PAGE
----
In spite of the hostile environment faced by LGBT individuals in Nigeria, they remain defiant and resilient, continuously finding innovative ways to combat inequality and redefine their realities.
By Mike Daemon
House of Colours, an emerging LGBTIQ+ group, is at the forefront of this innovative activism. The group is dedicated to using fashion as a powerful tool to dismantle negative stereotypes and promote LGBT inclusivity and visibility in the country.
Founded in 2022 by David O. Awolesi, also known as Smithofcolours, alongside their partner Jamal King, who serves as the group’s Creative Director, House of Colours describes itself as an independent initiative.
Prior to formalizing its activities as a fashion initiative, House of Colours was renowned for hosting community-themed parties in Lagos. However, they discontinued these events in 2022, realizing that there was much more they could do to support the community.
LGBT people in Nigeria face various forms of discrimination, resulting in limited access to opportunities and resources needed to pursue their chosen careers. King says that House of Colours focuses on working with LGBT individuals interested in fashion.
“As a group, part of our mission is to give LGBT people with an interest in fashion the visibility and platform to challenge ongoing misperceptions about the Nigerian queer community. We want to prove that we have the capacity and resources here and that we are not solely defined by cross-dressing or Instagram skits,” said King.
To showcase its mission, House of Colours recently organized the groundbreaking Pride Fashion Fest Runway Show 1.0. This pioneering Pride runway fashion show featured queer and ally talents from the modeling and fashion design industries.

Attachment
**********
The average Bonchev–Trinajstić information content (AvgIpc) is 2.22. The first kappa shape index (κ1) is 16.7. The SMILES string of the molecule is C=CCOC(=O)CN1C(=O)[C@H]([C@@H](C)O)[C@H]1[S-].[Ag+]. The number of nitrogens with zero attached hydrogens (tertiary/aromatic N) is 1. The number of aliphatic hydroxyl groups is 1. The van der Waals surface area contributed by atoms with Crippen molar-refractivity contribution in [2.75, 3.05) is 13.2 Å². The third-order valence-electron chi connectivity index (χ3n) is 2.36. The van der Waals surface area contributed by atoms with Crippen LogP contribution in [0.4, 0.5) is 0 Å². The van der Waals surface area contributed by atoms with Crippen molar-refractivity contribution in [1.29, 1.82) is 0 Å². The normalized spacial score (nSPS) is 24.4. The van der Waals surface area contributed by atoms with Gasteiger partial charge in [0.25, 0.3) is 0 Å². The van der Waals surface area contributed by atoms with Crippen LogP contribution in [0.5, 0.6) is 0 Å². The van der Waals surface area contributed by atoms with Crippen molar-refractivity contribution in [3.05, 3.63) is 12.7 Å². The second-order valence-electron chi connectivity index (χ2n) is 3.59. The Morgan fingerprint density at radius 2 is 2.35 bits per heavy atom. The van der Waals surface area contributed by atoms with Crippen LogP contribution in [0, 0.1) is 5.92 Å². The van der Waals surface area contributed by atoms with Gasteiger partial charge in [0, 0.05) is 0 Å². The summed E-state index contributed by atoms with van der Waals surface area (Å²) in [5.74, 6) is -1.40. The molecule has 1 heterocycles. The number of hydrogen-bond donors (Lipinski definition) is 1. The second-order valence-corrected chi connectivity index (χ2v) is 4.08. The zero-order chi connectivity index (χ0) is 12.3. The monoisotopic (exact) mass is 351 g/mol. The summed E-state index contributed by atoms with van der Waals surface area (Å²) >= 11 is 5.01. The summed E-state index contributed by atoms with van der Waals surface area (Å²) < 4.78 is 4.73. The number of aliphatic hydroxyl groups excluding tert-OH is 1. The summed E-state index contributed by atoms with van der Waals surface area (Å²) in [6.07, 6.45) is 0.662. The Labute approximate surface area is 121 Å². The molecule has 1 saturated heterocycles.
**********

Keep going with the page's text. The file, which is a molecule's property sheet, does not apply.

Held in early June in Lagos, the event provided LGBT and ally models and designers the opportunity to showcase their work. It also fostered collaboration with various human rights groups and organizations.
However, like many small-scale LGBT initiatives, House of Colours encounters challenges in securing support for their work.
“The team had a tough time securing funding. Although we did receive some cash support from community-based organizations, we were unable to obtain the necessary funding. We even created a GoFundMe fundraiser at one point, but it, unfortunately, didn’t yield the desired results. Many of the groups and organizations we approached considered our dream unfeasible or unrealistic, especially given the current climes under which the Nigerian Same-sex Marriage Prohibition Act laws abide. They also expected substantial financial contributions, despite our emphasis that this project was designed for and with the community in mind. Nonetheless, we are grateful for the success of the event and remain committed to our work,” King says.
Despite these obstacles, House of Colours and other LGBT Nigerians continue to push boundaries and reshape society’s perception of the queer community through their creative endeavors. Their unwavering spirit and dedication to change offer hope for a future where inclusivity and acceptance prevail over discrimination and prejudice in Nigeria.